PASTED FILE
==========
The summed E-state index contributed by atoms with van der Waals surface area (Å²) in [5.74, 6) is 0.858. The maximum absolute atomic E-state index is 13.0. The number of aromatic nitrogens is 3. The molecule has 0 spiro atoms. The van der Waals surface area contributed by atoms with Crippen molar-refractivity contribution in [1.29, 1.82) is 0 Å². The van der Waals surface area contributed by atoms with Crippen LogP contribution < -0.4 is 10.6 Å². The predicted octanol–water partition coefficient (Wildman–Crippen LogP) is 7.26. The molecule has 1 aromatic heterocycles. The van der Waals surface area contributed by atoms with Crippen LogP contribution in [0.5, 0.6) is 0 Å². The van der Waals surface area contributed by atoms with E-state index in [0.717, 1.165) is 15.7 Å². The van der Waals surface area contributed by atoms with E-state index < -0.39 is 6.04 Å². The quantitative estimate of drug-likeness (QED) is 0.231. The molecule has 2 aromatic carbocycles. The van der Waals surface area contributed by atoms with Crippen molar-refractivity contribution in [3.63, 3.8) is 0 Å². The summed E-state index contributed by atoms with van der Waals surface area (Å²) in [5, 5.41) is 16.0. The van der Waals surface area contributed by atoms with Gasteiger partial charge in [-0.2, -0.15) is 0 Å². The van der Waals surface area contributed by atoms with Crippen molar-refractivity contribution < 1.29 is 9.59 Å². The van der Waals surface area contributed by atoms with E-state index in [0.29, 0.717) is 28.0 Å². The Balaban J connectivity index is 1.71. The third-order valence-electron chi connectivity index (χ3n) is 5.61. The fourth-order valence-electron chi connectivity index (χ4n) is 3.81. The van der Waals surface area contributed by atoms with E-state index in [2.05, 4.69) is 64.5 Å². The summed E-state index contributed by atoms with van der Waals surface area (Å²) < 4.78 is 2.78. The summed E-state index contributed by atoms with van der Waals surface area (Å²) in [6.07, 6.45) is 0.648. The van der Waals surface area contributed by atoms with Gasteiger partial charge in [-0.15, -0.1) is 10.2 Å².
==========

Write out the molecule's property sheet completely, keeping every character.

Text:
The summed E-state index contributed by atoms with van der Waals surface area (Å²) in [5.74, 6) is 0.858. The maximum absolute atomic E-state index is 13.0. The number of aromatic nitrogens is 3. The molecule has 0 spiro atoms. The van der Waals surface area contributed by atoms with Crippen molar-refractivity contribution in [1.29, 1.82) is 0 Å². The van der Waals surface area contributed by atoms with Crippen LogP contribution < -0.4 is 10.6 Å². The predicted octanol–water partition coefficient (Wildman–Crippen LogP) is 7.26. The molecule has 1 aromatic heterocycles. The van der Waals surface area contributed by atoms with Crippen LogP contribution in [0.5, 0.6) is 0 Å². The van der Waals surface area contributed by atoms with E-state index in [0.717, 1.165) is 15.7 Å². The van der Waals surface area contributed by atoms with E-state index < -0.39 is 6.04 Å². The quantitative estimate of drug-likeness (QED) is 0.231. The molecule has 2 aromatic carbocycles. The van der Waals surface area contributed by atoms with Crippen molar-refractivity contribution in [3.63, 3.8) is 0 Å². The summed E-state index contributed by atoms with van der Waals surface area (Å²) in [5, 5.41) is 16.0. The van der Waals surface area contributed by atoms with Gasteiger partial charge in [-0.2, -0.15) is 0 Å². The van der Waals surface area contributed by atoms with Crippen molar-refractivity contribution < 1.29 is 9.59 Å². The van der Waals surface area contributed by atoms with E-state index in [0.29, 0.717) is 28.0 Å². The Balaban J connectivity index is 1.71. The third-order valence-electron chi connectivity index (χ3n) is 5.61. The fourth-order valence-electron chi connectivity index (χ4n) is 3.81. The van der Waals surface area contributed by atoms with E-state index in [2.05, 4.69) is 64.5 Å². The summed E-state index contributed by atoms with van der Waals surface area (Å²) < 4.78 is 2.78. The summed E-state index contributed by atoms with van der Waals surface area (Å²) in [6.07, 6.45) is 0.648. The van der Waals surface area contributed by atoms with Gasteiger partial charge in [-0.15, -0.1) is 10.2 Å².